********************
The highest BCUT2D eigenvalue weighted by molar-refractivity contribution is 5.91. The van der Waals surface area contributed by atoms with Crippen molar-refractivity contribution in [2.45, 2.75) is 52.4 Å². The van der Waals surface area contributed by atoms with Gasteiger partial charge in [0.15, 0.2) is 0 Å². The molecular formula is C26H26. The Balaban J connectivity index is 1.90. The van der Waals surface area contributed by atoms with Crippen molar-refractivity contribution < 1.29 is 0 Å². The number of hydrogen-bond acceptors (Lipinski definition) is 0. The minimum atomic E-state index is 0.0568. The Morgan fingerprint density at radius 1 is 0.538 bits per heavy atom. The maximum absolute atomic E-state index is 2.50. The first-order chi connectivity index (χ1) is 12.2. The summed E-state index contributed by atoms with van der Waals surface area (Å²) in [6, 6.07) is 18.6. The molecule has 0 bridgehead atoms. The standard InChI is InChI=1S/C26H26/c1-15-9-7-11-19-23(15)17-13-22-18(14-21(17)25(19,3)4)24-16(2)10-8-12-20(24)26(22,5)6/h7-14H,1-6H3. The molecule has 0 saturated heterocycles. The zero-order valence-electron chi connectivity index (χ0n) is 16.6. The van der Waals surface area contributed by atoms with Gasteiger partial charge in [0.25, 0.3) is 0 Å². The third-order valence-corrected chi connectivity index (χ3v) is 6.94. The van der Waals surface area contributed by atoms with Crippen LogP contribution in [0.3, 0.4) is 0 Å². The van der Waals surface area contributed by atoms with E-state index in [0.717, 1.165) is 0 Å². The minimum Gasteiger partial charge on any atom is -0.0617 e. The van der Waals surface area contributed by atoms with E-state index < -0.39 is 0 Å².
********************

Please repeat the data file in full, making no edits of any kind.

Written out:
The highest BCUT2D eigenvalue weighted by molar-refractivity contribution is 5.91. The van der Waals surface area contributed by atoms with Crippen molar-refractivity contribution in [2.45, 2.75) is 52.4 Å². The van der Waals surface area contributed by atoms with Gasteiger partial charge in [0.15, 0.2) is 0 Å². The molecular formula is C26H26. The Balaban J connectivity index is 1.90. The van der Waals surface area contributed by atoms with Crippen molar-refractivity contribution < 1.29 is 0 Å². The number of hydrogen-bond acceptors (Lipinski definition) is 0. The minimum atomic E-state index is 0.0568. The Morgan fingerprint density at radius 1 is 0.538 bits per heavy atom. The maximum absolute atomic E-state index is 2.50. The first-order chi connectivity index (χ1) is 12.2. The summed E-state index contributed by atoms with van der Waals surface area (Å²) in [6, 6.07) is 18.6. The molecule has 0 bridgehead atoms. The standard InChI is InChI=1S/C26H26/c1-15-9-7-11-19-23(15)17-13-22-18(14-21(17)25(19,3)4)24-16(2)10-8-12-20(24)26(22,5)6/h7-14H,1-6H3. The molecule has 0 saturated heterocycles. The zero-order valence-electron chi connectivity index (χ0n) is 16.6. The van der Waals surface area contributed by atoms with Gasteiger partial charge in [0.25, 0.3) is 0 Å². The third-order valence-corrected chi connectivity index (χ3v) is 6.94. The van der Waals surface area contributed by atoms with Crippen LogP contribution in [0.3, 0.4) is 0 Å². The van der Waals surface area contributed by atoms with E-state index in [0.717, 1.165) is 0 Å². The minimum Gasteiger partial charge on any atom is -0.0617 e. The van der Waals surface area contributed by atoms with E-state index < -0.39 is 0 Å².